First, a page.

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Column: Five ways Judge Aileen Cannon could protect Trump from the classified documents prosecution

Demonstrators outside the Trump National Doral resort on Sunday.
(Evan Vucci / Associated Press)
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When federal officials decided to bring the most important prosecution in the Department of Justice’s history in Florida rather than Washington, D.C., they knew they were taking some risks.

One of these is a generally less sophisticated and favorable set of judges, the most worrisome by far being Aileen Cannon.

Cannon is the Trump appointee who allowed the former president to temporarily derail the classified records investigation with a civil action challenging the search of his Mar-a-Lago estate. Her rulings on that episode were hopelessly mangled and result-oriented, drawing two harsh reversals by the conservative U.S. 11th Circuit Court of Appeals, which finally put an end to the misadventure.


Former President Trump was indicted on charges related to classified documents found at his Florida estate. Special counsel Jack Smith’s case is historic.

June 9, 2023

Sure enough, through an apparently random process, the nightmare scenario appears to have become a reality: Cannon is the putative presiding judge in United States vs. Trump.

Some have already called on Cannon to recuse herself from the case based on her apparent past partiality. Recusal of judges is governed by a number of rules, starting with a provision that instructs a judge to step aside from “any proceeding in which [her] impartiality might reasonably be questioned.” That directive is meant to apply even if Cannon sincerely believes she is up to the job.

It would arguably make sense for Cannon to recuse herself even from her personal vantage point: She is in a can’t-win situation in which her already abysmal professional reputation is likely only to suffer more. But based on her record in the previous case of doubling down even after humiliating reversals, it’s hard to have confidence that she will willingly step aside.

If Cannon does remain on the case, there are ways — both formal and informal — for the 11th Circuit Court to remove her from the case. Unless and until that happens, her presence poses concrete risks of warping the workings of the justice system when the country urgently needs it to be above reproach.

Here are five areas in which Cannon, more than almost any other judge in the country, could cause terrible mischief for prosecutors.

  • Timing: Special counsel Jack Smith emphasized the importance of a speedy trial in his short remarks last week, and under normal circumstances this case could be tried by next summer. The most worrisome prospect of Cannon’s assignment is that she will indulge Trump’s familiar delaying tactics and allow the trial to be put off until after the 2024 election. That would be a grave disservice to voters, who deserve to know whether Trump is guilty as charged when they cast their ballots.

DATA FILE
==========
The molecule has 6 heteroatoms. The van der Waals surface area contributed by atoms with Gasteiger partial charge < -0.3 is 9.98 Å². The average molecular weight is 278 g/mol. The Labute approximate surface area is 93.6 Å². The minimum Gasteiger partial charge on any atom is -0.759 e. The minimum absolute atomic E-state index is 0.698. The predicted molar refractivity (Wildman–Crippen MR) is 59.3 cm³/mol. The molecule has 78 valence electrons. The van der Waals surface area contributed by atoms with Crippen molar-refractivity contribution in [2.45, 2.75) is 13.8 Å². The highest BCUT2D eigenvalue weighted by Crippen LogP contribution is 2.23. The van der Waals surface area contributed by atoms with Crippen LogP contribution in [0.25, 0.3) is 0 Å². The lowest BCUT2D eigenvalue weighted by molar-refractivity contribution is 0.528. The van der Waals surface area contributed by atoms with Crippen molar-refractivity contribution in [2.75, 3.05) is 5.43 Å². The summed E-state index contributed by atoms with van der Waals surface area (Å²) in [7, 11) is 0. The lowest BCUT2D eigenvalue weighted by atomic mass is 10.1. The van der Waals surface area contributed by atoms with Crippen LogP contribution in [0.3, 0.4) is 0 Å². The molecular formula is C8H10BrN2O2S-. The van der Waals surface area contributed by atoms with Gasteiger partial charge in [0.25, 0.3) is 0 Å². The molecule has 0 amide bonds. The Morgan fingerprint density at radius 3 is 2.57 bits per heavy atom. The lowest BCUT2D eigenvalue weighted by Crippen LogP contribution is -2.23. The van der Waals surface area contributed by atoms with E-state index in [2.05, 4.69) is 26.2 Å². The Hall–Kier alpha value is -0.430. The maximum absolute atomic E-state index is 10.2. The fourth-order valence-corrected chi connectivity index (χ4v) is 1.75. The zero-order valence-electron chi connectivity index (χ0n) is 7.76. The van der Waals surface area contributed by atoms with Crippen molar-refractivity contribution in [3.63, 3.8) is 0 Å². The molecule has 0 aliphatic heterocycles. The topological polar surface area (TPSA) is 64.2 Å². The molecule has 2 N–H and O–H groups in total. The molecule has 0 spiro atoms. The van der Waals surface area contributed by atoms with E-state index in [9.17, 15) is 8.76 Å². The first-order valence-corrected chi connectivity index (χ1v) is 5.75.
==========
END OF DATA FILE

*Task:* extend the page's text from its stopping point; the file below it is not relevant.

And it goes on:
• Jury selection: There are no doubt potential jurors in the Southern District of Florida who would never vote to convict Trump. The court makes the ultimate determination as to whether a juror is able to put her preconceptions aside and apply the law. Given her demonstrated sympathies for the former president, Cannon could end up seating ardent Trump supporters whom other judges would strike, leading to a hung jury.
  • Evidentiary rulings: The judge could make any number of evidentiary rulings that would make conviction a steeper climb. The most important would involve former Trump attorney Evan Corcoran’s notes and accounts of statements by both the former president and his alleged co-conspirator, Walt Nauta. Corcoran’s testimony as to the defendants’ statements should be admissible under the federal rules of evidence, but Cannon could limit or prevent their use.
  • Jury instructions: Judges have considerable leeway in guiding the jury’s deliberations. The last stage of a trial before closing arguments is an instruction conference in which the judge decides high-stakes wordsmithing disputes between the parties. And as with evidentiary questions, an erroneous ruling that leads to acquittal can’t be revisited because double jeopardy protections would prevent a retrial.
  • Trump’s public comments: The day after the indictment was unsealed, Trump proclaimed that the “ridiculous and baseless indictment of me by the Biden administration’s weaponized Department of Injustice will go down as among the most horrific abuses of power in the history of our country.” Online forums have already seen a subsequent spike in violent rhetoric. In the criminal case against Trump in New York, the presiding judge immediately warned the defendant to watch his public remarks. If Cannon declines to curb Trump’s vitriol, he could prejudice the jury pool, endanger government and court personnel, and inject chaos into a trial that we urgently need to be dignified and orderly.

There are nearly 700 federal district court judges in the country. Of all of them, Cannon is the first whose fairness might reasonably be questioned. And of all cases in the federal court system, none calls for a judge and a process that inspire public confidence more than this one. It’s of paramount importance that this case be assigned to another judge — any other judge.


Harry Litman is the host of the “Talking Feds” podcast. @harrylitman